volume of blood pumped by heart in one minute

    normal -4-8L/min
  23. What is SVR?  What does it indicate?
    systemic vascular resistance - afterload
  24. What is central venous pressure?

    What does central venous pressure indicate?
    R atrial pressure

    indicates preload
  25. What hemodynamic devices are used to measure R atrial pressure/CVP?

    What do they also indicate?
    Schwann Ganz or pulmonary wedge

    fluid status, increased CVP, volume overload or R ventricular failure, decreased CVP, hypovolemia
  26. What is reflected by pulmonary wedge pressure?
    L ventricle preload (measures pulmonary capillary pressure & R atrial pressure)
  27. What is indicated by an elevated PAWP?
    heart failure/fluid overload
  28. Counterregulatory mechanisms that occur in HF?
    natriuretic peptides (ANP & BNP) are released by heart muscle & promote vasodilation to reduce afterload & preload
  29. What will occur with systolic failure?
    no forward BF, decreased EF & BP
  30. Causes of systolic failure?
    • 1. MI
    • 2. htn
    • 3. cardiomyopathy
    • 4. valvular heart disease
  31. Hallmark of systolic failure?
    decreased EF
  32. Diastolic failure?
    ventricles do not fill during diastole --> decreased SV & CO
  33. Swan-Ganz & pulmonary artery wedge are used to measure what?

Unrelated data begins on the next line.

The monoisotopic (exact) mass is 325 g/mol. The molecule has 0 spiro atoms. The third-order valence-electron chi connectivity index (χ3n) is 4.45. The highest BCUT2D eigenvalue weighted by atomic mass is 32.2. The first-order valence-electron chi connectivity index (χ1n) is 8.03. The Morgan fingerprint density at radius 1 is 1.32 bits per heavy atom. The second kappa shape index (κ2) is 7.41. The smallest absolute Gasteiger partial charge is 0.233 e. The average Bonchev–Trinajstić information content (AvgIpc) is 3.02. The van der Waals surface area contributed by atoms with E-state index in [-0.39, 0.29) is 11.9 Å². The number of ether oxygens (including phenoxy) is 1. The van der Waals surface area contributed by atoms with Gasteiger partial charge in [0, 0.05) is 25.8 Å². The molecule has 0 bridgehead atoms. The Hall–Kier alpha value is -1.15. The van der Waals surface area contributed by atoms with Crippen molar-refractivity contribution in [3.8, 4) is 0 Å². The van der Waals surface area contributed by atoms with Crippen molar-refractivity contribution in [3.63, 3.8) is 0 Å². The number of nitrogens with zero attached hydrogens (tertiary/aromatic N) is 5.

CVP & R atrial pressure - shows functioning of the L side of the heart
  34. Patho of diastolic failure?
    high filling pressure in ventricles r/t noncompliance/stiffness --> venous engorgement in pulmonary & systemic systems --> pulmonary congestion, pulmonary HTN, ventricular hypertrophy, and normal EF
  35. Cause of diastolic failure?
    results from LV hypertrophy r/t chronic systemic HTN, aortic stenosis, or hypertrophic cardiomyopathy
  36. How does dilation of the ventricles contribute to CHF?

    Why does this occur?
    muscles of heart stretch to increase CO & force of contractions --> enlarged heart will start to fail
  37. What test can be used to distinguish CHF from lung problem?
    elevated BNP indicates HF
  38. What will happen to BNP with Tx of CHF?
    will drop
  39. How does hypertrophy of the ventricles contribute to heart failure?
    poor contractility
  40. How does SNS contribute to HF?
    responds to decreased CO by releasing catecholemines (EPI & NE) to increase HR & contractility & vasoconstricts (increased preload) --> strains already failing heart
  41. What is affected by L sided HF?
    lungs
  42. What diuretic cannot be given to CHF pt?

    Why?
    mannitol - pulls fluid from tissue into BV --> will stress overworked heart r/t increased BF
  43. Important consideration with use of mannitol?
    need IV filter
  44. How does the neurohormonal response contribute to fluid retention during CHF?
    decreased CO --> renin/angiotensin/aldosterone release --> retention of Na/water & vasoconstriction --> increased BP --> increased stress on heart 

    decreased CO also causes release of ADH
  45. What type of CHF is usually seen first?
    L sided
  46. Patho of L-sided HF?